Thinking about her method in terms of what’s deductive and what’s inductive is not particularly helpful. What she did is to “think in principles”—which involves always going wider and seeking to know what depends upon what. It’s the difference between: “This moral code keeps men alive” and “This moral code puts bread on the table.”

Then, of course, there are the mixed-up wider “principles”: “This moral code keeps society functioning.” Or even, today, “This moral code keeps the climate from changing.”

To return to the original issue, the reason I titled this post “Choice is choice” is that you are under-estimating or overlooking the role of free will. People have to have made a lot of the right choices to have the premises to respond to Ayn Rand’s themes. And they have to continue to choose to focus in order to follow her logic in what they are reading or hearing from you.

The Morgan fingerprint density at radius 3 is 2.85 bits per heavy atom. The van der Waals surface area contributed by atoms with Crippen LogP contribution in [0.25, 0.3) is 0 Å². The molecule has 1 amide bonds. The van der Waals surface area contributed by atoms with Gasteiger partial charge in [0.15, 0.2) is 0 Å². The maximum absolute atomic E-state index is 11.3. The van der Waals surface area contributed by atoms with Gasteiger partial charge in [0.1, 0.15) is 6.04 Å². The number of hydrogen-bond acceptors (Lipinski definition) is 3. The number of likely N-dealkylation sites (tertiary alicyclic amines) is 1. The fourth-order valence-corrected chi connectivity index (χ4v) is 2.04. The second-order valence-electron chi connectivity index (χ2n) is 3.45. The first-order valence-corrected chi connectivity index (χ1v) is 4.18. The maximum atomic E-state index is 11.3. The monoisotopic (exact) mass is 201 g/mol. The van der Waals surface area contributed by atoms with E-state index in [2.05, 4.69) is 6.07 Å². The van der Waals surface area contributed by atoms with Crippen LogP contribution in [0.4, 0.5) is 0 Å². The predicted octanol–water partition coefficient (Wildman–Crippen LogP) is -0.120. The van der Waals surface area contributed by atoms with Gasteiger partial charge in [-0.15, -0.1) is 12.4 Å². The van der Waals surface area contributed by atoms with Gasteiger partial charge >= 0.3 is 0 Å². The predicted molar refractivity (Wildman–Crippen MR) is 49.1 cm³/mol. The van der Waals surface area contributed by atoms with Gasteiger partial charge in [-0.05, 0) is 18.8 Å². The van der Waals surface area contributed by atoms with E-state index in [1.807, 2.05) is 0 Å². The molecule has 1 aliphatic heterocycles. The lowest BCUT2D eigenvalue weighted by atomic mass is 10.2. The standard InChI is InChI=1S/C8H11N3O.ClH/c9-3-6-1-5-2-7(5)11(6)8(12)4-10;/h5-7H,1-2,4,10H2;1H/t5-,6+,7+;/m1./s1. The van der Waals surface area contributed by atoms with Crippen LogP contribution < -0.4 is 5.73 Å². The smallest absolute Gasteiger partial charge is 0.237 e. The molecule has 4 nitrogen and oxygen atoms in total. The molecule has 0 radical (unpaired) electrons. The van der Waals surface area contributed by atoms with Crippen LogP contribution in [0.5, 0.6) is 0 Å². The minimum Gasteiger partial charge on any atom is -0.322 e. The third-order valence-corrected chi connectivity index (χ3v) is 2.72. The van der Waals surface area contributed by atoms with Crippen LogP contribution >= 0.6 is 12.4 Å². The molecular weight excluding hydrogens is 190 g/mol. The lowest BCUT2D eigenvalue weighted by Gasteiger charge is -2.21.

You can lead a man to reason, but you can’t make him think.

My teaching for ARU

I’m pleased to announce that I will be teaching two courses at Ayn Rand University for the next two quarters (16 weeks total): Logical Thinking and ITOE, starting April 17. Each class will meet twice a week for 1 hour 15 minutes (that’s the amount of time I’ve found, empirically, to be right for my teaching brain).

These are regular university courses, which can be taken either as a graded student or as an auditor. There are tuition fees. Check the ARI/ARU site for details on fees and admissions.


Objectivist Logic: Monday and Wednesday, both run from noon to 1:15 pm ET.

ITOE: Thursday and Friday, both run from 11:30 am to 12:45 pm ET.